Sometimes, no translation is required.
Bruce Rondon's command of English isn't anywhere close to that of his 100-m.p.h.-plus fastball.
Bullpen partner Joaquin Benoit served as his translator Thursday at the start of the Tigers' winter caravan. I asked Benoit to ask Rondon if the 22-year-old prospective closer thought that the most important characteristic of his new responsibilities is the ability to quickly forget.
Rondon didn't say a word after hearing Benoit's relay of my question.
He didn't have to. His eyes widened. He laughed while briskly nodding his head affirmatively.
Nobody knows how good Rondon might be as the top closing option for a team with a World Series-or-failure edict until everyone sees how bad he can be -- and how quickly he responds from those depths. The best closers also are the best amnesiacs.
Rondon has the physical tools of a dominating closer, capable of flashing what assistant general manager Al Avila called Thursday "an easy 100" -- a relatively effortless fastball without physical strain.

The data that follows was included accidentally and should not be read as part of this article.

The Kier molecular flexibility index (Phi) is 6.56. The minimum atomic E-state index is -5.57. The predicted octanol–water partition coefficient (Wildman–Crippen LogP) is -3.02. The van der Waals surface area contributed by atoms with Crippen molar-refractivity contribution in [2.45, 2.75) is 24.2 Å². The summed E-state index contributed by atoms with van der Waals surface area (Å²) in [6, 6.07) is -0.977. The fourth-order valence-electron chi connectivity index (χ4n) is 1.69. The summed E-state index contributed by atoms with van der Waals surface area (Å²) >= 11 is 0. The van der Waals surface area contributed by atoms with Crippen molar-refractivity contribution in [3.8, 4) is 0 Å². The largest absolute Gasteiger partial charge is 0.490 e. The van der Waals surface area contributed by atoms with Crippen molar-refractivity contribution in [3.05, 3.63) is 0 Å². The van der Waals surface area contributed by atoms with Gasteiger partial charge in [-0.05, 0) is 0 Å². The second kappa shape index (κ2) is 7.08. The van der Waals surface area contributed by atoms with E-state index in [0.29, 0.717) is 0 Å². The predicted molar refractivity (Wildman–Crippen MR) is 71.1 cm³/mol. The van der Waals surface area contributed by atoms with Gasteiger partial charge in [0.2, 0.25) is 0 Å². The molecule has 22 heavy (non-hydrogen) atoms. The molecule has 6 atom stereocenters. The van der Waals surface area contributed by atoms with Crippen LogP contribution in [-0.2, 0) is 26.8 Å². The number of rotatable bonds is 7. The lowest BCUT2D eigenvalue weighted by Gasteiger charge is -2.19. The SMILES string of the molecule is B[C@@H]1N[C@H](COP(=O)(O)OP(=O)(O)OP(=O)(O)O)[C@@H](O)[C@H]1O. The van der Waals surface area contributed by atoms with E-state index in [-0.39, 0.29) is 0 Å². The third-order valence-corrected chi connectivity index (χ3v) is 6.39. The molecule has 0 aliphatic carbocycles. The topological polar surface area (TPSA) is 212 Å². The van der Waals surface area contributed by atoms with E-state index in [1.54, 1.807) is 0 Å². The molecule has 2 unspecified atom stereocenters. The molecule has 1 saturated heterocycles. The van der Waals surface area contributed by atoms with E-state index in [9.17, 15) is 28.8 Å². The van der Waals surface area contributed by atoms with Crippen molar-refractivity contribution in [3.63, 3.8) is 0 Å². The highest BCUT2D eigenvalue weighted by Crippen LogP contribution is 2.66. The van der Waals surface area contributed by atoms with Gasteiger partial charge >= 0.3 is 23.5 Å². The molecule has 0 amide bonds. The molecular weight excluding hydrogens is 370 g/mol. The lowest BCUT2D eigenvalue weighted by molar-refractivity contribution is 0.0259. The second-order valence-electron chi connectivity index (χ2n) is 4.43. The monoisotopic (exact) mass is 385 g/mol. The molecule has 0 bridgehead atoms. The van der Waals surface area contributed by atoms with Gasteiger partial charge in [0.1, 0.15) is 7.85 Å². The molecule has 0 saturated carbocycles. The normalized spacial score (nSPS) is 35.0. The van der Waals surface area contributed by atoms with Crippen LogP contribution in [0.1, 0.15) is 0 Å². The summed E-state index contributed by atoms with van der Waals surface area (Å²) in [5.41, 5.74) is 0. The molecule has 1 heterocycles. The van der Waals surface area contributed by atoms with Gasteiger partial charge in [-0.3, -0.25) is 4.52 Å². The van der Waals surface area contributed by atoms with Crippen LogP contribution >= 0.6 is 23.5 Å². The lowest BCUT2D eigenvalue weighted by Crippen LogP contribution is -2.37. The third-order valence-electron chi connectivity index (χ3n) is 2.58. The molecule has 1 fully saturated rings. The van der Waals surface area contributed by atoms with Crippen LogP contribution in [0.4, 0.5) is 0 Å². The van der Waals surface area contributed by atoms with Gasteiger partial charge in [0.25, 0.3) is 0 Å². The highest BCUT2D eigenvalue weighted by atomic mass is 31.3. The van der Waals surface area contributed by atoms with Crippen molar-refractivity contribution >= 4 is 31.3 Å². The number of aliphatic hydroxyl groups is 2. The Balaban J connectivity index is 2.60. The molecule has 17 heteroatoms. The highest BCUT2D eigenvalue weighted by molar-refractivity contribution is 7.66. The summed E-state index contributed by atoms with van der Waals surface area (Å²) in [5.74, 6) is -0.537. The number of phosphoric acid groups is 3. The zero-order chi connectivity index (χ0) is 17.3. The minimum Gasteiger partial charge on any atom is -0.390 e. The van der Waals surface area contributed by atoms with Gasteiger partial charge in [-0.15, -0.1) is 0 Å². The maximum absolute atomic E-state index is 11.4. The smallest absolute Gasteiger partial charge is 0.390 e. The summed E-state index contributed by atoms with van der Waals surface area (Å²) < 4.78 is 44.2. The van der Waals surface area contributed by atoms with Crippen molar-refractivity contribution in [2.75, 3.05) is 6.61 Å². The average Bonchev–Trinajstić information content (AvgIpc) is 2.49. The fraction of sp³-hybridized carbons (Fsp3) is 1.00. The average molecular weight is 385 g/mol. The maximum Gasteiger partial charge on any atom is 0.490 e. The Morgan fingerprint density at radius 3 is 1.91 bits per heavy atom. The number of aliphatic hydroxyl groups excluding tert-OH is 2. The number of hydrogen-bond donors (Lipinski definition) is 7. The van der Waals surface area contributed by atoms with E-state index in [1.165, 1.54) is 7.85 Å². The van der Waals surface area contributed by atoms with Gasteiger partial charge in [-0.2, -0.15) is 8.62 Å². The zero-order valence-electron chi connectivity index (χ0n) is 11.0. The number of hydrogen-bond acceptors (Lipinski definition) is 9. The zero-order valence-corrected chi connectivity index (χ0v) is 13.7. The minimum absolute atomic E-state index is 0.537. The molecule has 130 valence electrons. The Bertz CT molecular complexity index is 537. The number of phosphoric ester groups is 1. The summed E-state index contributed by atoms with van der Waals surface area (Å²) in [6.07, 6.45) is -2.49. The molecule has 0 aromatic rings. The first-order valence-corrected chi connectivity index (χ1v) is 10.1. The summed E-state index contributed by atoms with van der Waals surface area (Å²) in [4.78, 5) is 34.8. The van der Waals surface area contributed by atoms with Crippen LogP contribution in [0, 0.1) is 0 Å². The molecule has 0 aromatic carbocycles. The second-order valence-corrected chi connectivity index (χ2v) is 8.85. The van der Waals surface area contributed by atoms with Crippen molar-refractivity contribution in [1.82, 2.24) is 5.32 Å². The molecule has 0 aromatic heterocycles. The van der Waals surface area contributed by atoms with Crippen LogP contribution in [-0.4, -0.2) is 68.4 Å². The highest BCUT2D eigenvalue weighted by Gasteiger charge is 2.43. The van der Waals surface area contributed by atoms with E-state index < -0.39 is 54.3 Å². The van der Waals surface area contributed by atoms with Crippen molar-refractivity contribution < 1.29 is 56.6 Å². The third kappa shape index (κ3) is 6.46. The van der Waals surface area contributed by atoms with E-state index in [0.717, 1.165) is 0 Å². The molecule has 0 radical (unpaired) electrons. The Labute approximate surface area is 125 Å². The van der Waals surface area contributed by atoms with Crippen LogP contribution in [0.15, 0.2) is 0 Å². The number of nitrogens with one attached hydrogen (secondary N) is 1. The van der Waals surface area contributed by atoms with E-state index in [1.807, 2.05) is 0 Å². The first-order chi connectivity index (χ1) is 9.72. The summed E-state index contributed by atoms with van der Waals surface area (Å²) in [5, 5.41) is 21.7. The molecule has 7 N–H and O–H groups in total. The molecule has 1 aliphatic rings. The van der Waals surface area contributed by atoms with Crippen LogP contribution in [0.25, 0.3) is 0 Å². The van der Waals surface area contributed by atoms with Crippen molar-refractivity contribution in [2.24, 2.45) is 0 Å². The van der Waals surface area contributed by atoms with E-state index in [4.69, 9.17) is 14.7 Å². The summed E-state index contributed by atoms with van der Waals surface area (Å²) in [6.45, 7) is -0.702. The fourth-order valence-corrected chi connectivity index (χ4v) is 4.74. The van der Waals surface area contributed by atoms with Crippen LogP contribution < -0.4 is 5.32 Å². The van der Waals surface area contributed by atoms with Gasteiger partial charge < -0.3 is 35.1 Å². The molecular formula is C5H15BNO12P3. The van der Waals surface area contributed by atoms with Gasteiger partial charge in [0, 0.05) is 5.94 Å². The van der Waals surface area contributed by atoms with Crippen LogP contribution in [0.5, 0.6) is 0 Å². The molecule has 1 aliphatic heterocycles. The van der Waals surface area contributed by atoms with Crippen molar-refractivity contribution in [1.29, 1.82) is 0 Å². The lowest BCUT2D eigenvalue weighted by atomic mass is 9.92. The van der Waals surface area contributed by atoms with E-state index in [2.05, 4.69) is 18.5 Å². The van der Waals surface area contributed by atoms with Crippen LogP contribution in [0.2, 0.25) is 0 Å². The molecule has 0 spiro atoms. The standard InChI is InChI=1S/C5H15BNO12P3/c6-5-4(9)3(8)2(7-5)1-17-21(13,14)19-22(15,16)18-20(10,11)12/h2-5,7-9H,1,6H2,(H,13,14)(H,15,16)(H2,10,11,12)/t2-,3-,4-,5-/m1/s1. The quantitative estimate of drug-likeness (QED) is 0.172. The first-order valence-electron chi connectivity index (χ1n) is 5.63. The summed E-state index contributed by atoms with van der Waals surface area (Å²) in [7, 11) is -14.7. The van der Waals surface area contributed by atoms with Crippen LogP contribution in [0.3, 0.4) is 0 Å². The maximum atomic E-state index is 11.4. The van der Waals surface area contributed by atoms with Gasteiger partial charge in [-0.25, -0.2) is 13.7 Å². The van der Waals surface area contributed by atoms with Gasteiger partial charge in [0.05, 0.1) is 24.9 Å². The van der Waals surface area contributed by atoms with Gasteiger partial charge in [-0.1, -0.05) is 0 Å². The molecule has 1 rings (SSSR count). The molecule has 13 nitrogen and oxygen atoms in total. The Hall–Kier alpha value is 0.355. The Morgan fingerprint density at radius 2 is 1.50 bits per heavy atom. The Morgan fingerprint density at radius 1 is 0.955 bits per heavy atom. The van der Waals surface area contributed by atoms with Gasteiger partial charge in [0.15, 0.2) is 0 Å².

Rondon's delivery isn't as "violent" as Joel Zumaya's. Zumaya couldn't stay healthy. Rondon also has a paralyzing slider that -- when under control -- has sent hitters back to the dugout cursing the unfairness of such a repertoire.
But closing is as much mental as mechanical.
Rondon initially was a catcher when the Tigers signed him at 16 in his native Venezuela. Avila said scouts weren't impressed with Rondon's lack of mobility and limited offensive output.
Tigers' Bruce Rondon has arm, needs ability to forget -- quickly
Detroit Free Press | Jan 25